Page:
Laceration is a physical damage to the skin and its underlying soft tissue. It can happen anywhere on your body and mostly occurs when you come in contact with sharp objects that tear through your skin. Lacerations can be of any size or shape and can leave your skin jagged. Depending on the area and size of your laceration you can bleed profusely and have decreased movement and sensation at the affected area.
Minor lacerations can be managed at home. You may apply direct pressure to stop bleeding, wash the area with clean warm water, apply an antibiotic ointment, and cover your wound with a sterile bandage. If you have a deep laceration, you are unable to stop bleeding or clean the wound, or if you suffered an animal bite you should consult your doctor as soon as possible. If your laceration does not heal in a couple of days or if your wound is showing signs of infection such as redness, tenderness, and drainage, consult your doctor without delay.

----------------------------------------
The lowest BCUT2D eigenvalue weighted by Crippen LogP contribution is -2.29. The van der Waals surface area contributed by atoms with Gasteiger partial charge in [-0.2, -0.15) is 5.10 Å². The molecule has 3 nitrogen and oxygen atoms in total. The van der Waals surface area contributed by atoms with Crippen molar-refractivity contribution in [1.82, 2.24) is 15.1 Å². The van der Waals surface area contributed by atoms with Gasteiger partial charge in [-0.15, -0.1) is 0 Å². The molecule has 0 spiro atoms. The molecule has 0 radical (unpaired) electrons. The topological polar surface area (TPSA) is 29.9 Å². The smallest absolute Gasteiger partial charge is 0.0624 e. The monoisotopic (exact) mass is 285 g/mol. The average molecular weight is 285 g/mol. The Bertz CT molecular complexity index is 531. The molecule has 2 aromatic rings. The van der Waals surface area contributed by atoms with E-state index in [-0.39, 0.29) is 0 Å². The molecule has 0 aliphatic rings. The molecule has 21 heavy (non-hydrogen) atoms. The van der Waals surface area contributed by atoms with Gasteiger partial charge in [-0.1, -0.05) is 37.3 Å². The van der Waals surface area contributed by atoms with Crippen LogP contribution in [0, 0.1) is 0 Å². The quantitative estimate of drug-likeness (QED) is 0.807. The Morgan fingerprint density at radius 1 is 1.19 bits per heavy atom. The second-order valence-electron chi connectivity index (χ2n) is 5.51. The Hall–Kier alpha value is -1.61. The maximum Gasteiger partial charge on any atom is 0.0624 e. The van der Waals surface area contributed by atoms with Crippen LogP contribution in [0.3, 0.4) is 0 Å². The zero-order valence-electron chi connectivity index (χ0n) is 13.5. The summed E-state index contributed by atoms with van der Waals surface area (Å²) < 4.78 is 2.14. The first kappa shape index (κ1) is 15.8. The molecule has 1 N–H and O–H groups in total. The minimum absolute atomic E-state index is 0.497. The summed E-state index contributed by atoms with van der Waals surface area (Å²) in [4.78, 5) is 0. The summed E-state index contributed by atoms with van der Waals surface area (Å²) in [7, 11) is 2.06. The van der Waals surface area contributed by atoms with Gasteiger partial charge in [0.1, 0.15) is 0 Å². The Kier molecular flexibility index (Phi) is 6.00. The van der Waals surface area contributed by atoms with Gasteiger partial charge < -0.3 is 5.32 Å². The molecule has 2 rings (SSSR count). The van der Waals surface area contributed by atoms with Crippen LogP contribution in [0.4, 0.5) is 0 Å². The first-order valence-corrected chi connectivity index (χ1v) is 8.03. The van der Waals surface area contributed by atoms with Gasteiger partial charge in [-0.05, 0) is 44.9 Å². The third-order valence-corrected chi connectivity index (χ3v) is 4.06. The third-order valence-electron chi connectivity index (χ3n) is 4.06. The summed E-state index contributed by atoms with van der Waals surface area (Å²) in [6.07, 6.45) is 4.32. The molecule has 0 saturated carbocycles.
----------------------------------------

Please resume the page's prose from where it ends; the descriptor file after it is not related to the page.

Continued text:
Your doctor will inquire about your injury and examine your wound. You may be recommended to have an X-ray of the injured area to check for any foreign object in your wound. Once your bleeding is controlled, your doctor will clean your wound and examine it. Any foreign particles will be removed. Depending on the extent of your injury, you may be given numbing medicines, and your laceration will be closed using sutures, staples, glue, or medical strips.
The healing period following a laceration varies with its location on your body. Lacerations over joints such as the knee or elbow may take a longer time to heal. It is important to keep your wounds clean and dry. Your doctor will instruct you on proper wound care to promote quicker healing.
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